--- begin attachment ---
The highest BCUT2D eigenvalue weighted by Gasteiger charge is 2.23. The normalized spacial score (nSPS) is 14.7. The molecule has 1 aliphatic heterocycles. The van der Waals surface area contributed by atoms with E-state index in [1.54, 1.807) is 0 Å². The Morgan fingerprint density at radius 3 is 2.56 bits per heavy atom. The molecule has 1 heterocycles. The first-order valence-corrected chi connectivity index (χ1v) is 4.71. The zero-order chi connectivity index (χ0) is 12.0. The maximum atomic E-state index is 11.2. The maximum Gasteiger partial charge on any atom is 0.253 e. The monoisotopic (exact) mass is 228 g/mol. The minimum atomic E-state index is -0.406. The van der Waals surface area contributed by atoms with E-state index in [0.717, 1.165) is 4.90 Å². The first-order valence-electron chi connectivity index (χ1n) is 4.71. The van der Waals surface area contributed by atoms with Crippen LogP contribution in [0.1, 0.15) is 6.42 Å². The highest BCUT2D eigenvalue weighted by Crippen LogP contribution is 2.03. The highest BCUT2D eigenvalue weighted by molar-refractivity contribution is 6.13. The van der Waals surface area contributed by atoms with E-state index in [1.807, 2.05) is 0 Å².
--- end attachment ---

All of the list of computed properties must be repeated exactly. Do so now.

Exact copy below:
The highest BCUT2D eigenvalue weighted by Gasteiger charge is 2.23. The normalized spacial score (nSPS) is 14.7. The molecule has 1 aliphatic heterocycles. The van der Waals surface area contributed by atoms with E-state index in [1.54, 1.807) is 0 Å². The Morgan fingerprint density at radius 3 is 2.56 bits per heavy atom. The molecule has 1 heterocycles. The first-order valence-corrected chi connectivity index (χ1v) is 4.71. The zero-order chi connectivity index (χ0) is 12.0. The maximum atomic E-state index is 11.2. The maximum Gasteiger partial charge on any atom is 0.253 e. The monoisotopic (exact) mass is 228 g/mol. The minimum atomic E-state index is -0.406. The van der Waals surface area contributed by atoms with E-state index in [0.717, 1.165) is 4.90 Å². The first-order valence-electron chi connectivity index (χ1n) is 4.71. The van der Waals surface area contributed by atoms with Crippen LogP contribution in [0.1, 0.15) is 6.42 Å². The highest BCUT2D eigenvalue weighted by Crippen LogP contribution is 2.03. The highest BCUT2D eigenvalue weighted by molar-refractivity contribution is 6.13. The van der Waals surface area contributed by atoms with E-state index in [1.807, 2.05) is 0 Å².